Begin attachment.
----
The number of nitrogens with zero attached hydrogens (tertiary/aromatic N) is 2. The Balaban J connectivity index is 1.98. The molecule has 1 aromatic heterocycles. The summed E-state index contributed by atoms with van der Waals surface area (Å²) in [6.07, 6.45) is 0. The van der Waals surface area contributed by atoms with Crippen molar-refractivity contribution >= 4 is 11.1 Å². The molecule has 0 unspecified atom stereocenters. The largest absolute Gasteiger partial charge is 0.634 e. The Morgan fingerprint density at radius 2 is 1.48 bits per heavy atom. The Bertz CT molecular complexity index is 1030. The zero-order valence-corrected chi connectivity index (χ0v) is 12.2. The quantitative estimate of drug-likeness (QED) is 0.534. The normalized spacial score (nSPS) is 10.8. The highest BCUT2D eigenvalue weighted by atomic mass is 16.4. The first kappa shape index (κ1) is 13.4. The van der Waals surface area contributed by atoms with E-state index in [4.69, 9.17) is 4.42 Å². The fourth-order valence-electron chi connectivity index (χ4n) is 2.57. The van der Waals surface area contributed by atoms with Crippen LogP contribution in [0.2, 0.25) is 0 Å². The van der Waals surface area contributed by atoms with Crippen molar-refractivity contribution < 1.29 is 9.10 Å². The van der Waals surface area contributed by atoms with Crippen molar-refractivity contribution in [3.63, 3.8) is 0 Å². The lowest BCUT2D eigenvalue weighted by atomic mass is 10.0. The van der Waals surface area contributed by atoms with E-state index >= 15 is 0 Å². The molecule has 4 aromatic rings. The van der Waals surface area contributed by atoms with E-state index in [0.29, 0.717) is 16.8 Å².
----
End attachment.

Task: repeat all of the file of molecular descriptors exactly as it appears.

The number of nitrogens with zero attached hydrogens (tertiary/aromatic N) is 2. The Balaban J connectivity index is 1.98. The molecule has 1 aromatic heterocycles. The summed E-state index contributed by atoms with van der Waals surface area (Å²) in [6.07, 6.45) is 0. The van der Waals surface area contributed by atoms with Crippen molar-refractivity contribution >= 4 is 11.1 Å². The molecule has 0 unspecified atom stereocenters. The largest absolute Gasteiger partial charge is 0.634 e. The Morgan fingerprint density at radius 2 is 1.48 bits per heavy atom. The Bertz CT molecular complexity index is 1030. The zero-order valence-corrected chi connectivity index (χ0v) is 12.2. The quantitative estimate of drug-likeness (QED) is 0.534. The normalized spacial score (nSPS) is 10.8. The highest BCUT2D eigenvalue weighted by atomic mass is 16.4. The first kappa shape index (κ1) is 13.4. The van der Waals surface area contributed by atoms with E-state index in [4.69, 9.17) is 4.42 Å². The fourth-order valence-electron chi connectivity index (χ4n) is 2.57. The van der Waals surface area contributed by atoms with Crippen LogP contribution in [0.2, 0.25) is 0 Å². The van der Waals surface area contributed by atoms with Crippen molar-refractivity contribution < 1.29 is 9.10 Å². The van der Waals surface area contributed by atoms with Crippen molar-refractivity contribution in [3.63, 3.8) is 0 Å². The lowest BCUT2D eigenvalue weighted by atomic mass is 10.0. The van der Waals surface area contributed by atoms with E-state index >= 15 is 0 Å². The molecule has 4 aromatic rings. The van der Waals surface area contributed by atoms with E-state index in [0.29, 0.717) is 16.8 Å².